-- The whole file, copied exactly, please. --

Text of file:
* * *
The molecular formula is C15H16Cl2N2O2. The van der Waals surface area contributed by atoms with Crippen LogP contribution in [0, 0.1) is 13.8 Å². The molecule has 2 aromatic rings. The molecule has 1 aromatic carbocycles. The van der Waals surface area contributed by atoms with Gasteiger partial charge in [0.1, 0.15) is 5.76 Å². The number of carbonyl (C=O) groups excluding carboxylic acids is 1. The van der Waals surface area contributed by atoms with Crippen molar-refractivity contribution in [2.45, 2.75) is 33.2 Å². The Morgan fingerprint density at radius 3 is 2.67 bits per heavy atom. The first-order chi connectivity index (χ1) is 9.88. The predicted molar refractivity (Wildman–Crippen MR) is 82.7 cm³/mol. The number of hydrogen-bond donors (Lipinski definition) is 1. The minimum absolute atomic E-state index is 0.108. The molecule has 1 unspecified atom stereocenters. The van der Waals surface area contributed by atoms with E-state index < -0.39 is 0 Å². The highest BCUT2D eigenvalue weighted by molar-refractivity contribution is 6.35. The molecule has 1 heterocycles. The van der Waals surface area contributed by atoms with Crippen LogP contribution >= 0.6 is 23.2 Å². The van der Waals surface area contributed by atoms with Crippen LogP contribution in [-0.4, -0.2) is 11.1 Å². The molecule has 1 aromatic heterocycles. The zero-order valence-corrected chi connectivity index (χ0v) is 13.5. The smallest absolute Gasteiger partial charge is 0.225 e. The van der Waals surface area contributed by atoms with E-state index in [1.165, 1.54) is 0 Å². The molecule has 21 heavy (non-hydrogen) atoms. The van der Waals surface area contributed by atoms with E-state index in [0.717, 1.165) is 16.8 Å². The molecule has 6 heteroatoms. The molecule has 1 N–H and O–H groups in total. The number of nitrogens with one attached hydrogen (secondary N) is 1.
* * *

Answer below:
The molecular formula is C15H16Cl2N2O2. The van der Waals surface area contributed by atoms with Crippen LogP contribution in [0, 0.1) is 13.8 Å². The molecule has 2 aromatic rings. The molecule has 1 aromatic carbocycles. The van der Waals surface area contributed by atoms with Gasteiger partial charge in [0.1, 0.15) is 5.76 Å². The number of carbonyl (C=O) groups excluding carboxylic acids is 1. The van der Waals surface area contributed by atoms with Crippen molar-refractivity contribution in [2.45, 2.75) is 33.2 Å². The Morgan fingerprint density at radius 3 is 2.67 bits per heavy atom. The first-order chi connectivity index (χ1) is 9.88. The predicted molar refractivity (Wildman–Crippen MR) is 82.7 cm³/mol. The number of hydrogen-bond donors (Lipinski definition) is 1. The minimum absolute atomic E-state index is 0.108. The molecule has 1 unspecified atom stereocenters. The van der Waals surface area contributed by atoms with E-state index < -0.39 is 0 Å². The highest BCUT2D eigenvalue weighted by molar-refractivity contribution is 6.35. The molecule has 1 heterocycles. The van der Waals surface area contributed by atoms with Crippen LogP contribution >= 0.6 is 23.2 Å². The van der Waals surface area contributed by atoms with Crippen LogP contribution in [-0.4, -0.2) is 11.1 Å². The molecule has 1 aromatic heterocycles. The zero-order valence-corrected chi connectivity index (χ0v) is 13.5. The smallest absolute Gasteiger partial charge is 0.225 e. The van der Waals surface area contributed by atoms with E-state index in [1.165, 1.54) is 0 Å². The molecule has 21 heavy (non-hydrogen) atoms. The van der Waals surface area contributed by atoms with E-state index in [0.717, 1.165) is 16.8 Å². The molecule has 6 heteroatoms. The molecule has 1 N–H and O–H groups in total. The number of nitrogens with one attached hydrogen (secondary N) is 1.